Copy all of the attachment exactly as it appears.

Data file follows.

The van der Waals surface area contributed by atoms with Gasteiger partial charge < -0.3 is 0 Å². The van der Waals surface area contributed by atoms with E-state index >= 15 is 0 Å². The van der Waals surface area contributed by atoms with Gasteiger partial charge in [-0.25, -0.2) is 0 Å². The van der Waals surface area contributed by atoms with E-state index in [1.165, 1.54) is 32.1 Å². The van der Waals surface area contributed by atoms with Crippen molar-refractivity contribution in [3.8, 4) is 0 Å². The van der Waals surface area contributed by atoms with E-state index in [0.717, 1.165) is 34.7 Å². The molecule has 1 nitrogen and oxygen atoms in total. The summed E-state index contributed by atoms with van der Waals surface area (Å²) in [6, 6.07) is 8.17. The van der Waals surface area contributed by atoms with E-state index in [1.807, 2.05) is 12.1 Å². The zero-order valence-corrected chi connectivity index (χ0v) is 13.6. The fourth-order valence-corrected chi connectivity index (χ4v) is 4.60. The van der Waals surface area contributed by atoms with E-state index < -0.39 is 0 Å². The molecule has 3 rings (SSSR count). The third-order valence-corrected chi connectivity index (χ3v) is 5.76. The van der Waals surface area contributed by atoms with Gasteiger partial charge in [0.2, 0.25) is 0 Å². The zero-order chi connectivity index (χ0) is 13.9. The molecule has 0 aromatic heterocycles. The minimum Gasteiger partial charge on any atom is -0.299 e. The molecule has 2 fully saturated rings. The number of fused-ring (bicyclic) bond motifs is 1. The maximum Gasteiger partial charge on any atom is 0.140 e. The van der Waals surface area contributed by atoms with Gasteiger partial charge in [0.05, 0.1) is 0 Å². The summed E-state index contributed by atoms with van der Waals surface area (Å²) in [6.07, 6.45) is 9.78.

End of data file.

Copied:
The van der Waals surface area contributed by atoms with Gasteiger partial charge < -0.3 is 0 Å². The van der Waals surface area contributed by atoms with E-state index >= 15 is 0 Å². The van der Waals surface area contributed by atoms with Gasteiger partial charge in [-0.25, -0.2) is 0 Å². The van der Waals surface area contributed by atoms with E-state index in [1.165, 1.54) is 32.1 Å². The van der Waals surface area contributed by atoms with Crippen molar-refractivity contribution in [3.8, 4) is 0 Å². The van der Waals surface area contributed by atoms with E-state index in [0.717, 1.165) is 34.7 Å². The molecule has 1 nitrogen and oxygen atoms in total. The summed E-state index contributed by atoms with van der Waals surface area (Å²) in [6, 6.07) is 8.17. The van der Waals surface area contributed by atoms with E-state index in [1.807, 2.05) is 12.1 Å². The zero-order valence-corrected chi connectivity index (χ0v) is 13.6. The fourth-order valence-corrected chi connectivity index (χ4v) is 4.60. The van der Waals surface area contributed by atoms with E-state index < -0.39 is 0 Å². The molecule has 3 rings (SSSR count). The third-order valence-corrected chi connectivity index (χ3v) is 5.76. The van der Waals surface area contributed by atoms with Gasteiger partial charge in [0.2, 0.25) is 0 Å². The zero-order chi connectivity index (χ0) is 13.9. The molecule has 0 aromatic heterocycles. The minimum Gasteiger partial charge on any atom is -0.299 e. The molecule has 2 fully saturated rings. The number of fused-ring (bicyclic) bond motifs is 1. The maximum Gasteiger partial charge on any atom is 0.140 e. The van der Waals surface area contributed by atoms with Gasteiger partial charge in [0.05, 0.1) is 0 Å². The summed E-state index contributed by atoms with van der Waals surface area (Å²) in [6.07, 6.45) is 9.78.